Traditional Turkmen Dishes to Try

Popular Turkmen dishes are infused with flavors and cooked using techniques perfected over centuries. Read about our recommended top 10 Turkmen dishes you have to try to learn just how varied and delicious local cuisine can be!



One of the most traditional Turkmen dishes to try is a stewed lamb called chekdirme. Although the Turkmens’ ancestors prepared this dish only with meat, today it is almost always made with vegetables too.

To prepare chekdirme, fatty meat is fried with lamb fat until golden brown. Finely chopped onions are then added, fried and stirred occasionally until they become transparent. Potatoes are cut into large pieces and added. Once they are slightly fried, halved tomatoes, salt and pepper is mixed in. After 5-10 minutes, the meat and vegetables are covered with water and simmered over low heat for about 30 minutes. When serving, it is customary to sprinkle this Turkmen lamb dish with herbs.


Yshtykma (stuffed waterfowl) is not only one of the most delicious Turkmen poultry dishes, it is also low in fat and regarded as environmentally friendly. The bird - usually a duck or goose - is cleaned of its entrails and scorched to remove all feathers before being washed, dried and rubbed on the inside with salt.

Diced onions, raisins and apricots are fried and stewed in sesame oil for 10-15 minutes. The sesame oil not only adds flavoring; it also eliminates odors from the fowl. Garlic and spices are added and the mixture is cooled before being packed tightly into the bird, which is then sewn up with threads and fried in oil. Once it has acquired a dark golden color, a little boiled water and spices are added to the gazan (large pot) and the bird is left to cook. Periodically the water-spice mixture at the bottom of the pot should be ladled over the bird.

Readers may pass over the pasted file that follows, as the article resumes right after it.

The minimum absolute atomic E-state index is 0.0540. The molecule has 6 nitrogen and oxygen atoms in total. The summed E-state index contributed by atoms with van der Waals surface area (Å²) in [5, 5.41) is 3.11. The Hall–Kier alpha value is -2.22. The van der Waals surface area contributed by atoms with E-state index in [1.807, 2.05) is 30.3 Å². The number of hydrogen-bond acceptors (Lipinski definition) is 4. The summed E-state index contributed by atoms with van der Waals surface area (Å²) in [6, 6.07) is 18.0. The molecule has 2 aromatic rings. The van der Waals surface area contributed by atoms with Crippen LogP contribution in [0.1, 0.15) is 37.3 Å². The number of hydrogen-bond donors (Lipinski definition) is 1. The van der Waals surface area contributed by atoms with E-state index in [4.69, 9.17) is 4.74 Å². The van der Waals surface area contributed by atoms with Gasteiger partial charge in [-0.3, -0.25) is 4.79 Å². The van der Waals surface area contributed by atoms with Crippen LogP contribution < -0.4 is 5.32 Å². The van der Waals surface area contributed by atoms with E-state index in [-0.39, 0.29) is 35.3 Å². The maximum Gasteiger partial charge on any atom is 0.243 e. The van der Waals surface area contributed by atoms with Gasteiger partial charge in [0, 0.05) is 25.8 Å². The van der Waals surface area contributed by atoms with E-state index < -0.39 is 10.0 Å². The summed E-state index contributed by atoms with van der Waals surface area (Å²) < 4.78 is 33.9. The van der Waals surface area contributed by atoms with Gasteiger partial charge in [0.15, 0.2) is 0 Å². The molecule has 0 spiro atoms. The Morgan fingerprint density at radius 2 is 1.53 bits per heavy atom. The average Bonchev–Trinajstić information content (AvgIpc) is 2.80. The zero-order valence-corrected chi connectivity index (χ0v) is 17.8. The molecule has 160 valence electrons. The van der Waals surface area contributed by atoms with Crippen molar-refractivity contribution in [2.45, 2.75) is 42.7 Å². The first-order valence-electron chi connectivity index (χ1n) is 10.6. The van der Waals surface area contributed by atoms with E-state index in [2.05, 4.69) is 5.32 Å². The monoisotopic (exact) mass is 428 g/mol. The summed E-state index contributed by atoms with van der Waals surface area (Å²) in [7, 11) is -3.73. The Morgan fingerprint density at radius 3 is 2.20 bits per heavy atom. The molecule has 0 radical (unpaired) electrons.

Once cooked, the stuffed poultry is placed onto another dish while seasonings and pre-soaked rice are added to the pot with the remaining meat juice. After boiling the water, the rice should be cooked over low heat until the liquid has completely evaporated. When the rice is ready, a depression is made in the center into which the bird is set for a few minutes.

To serve yshtykma, the meat should be cut into pieces and served separately from the rice.



Chorba is the most famous soup in Turkmenistan. To prepare chorba, fatty lamb is cut into small pieces and fried in fat. Finely chopped onions and tomatoes, potatoes, carrots and other diced vegetables are then added. After the meat and vegetables have stewed for about 20 minutes, boiling water and seasonings are added and the soup is cooked until the meat is very tender.

To serve chorba, a plate or bowl is lined with pieces of stale flatbread. The broth is then poured over the bread and topped with the meat and vegetables. Some people like to pour a fermented milk product called gatyk (kefir) on top.

Balikly Yanahli Ash

Balikly yanahli ash is a Turkmen pilaf made with fish. Any fish may be used for pilaf, provided it is not fatty. First, the fish is cut into pieces and boiled in water with parsley root, bay leaves, peppercorns and onions. After the fish is cooked it is placed in a clay dish and thoroughly mixed with onions, dill, parsley, saffron, salt and pepper. Gatyk (kefir) is then poured on top and the dish is left to simmer over low heat.

Separately, sesame oil is poured into a cold, dry frying pan and heated until a hint of smoke appears. As onions and carrots are fried in the oil, the broth in which the fish was cooked is filtered and added, along with pre-soaked rice. The pilaf is boiled without a lid until the water has completely evaporated.

When serving balikly yanahli ash, the fish is placed in a separate dish and pomegranate juice is poured over the rice mixture. It is customary to eat this tasty Turkmen fish dish with a tomato and onion salad.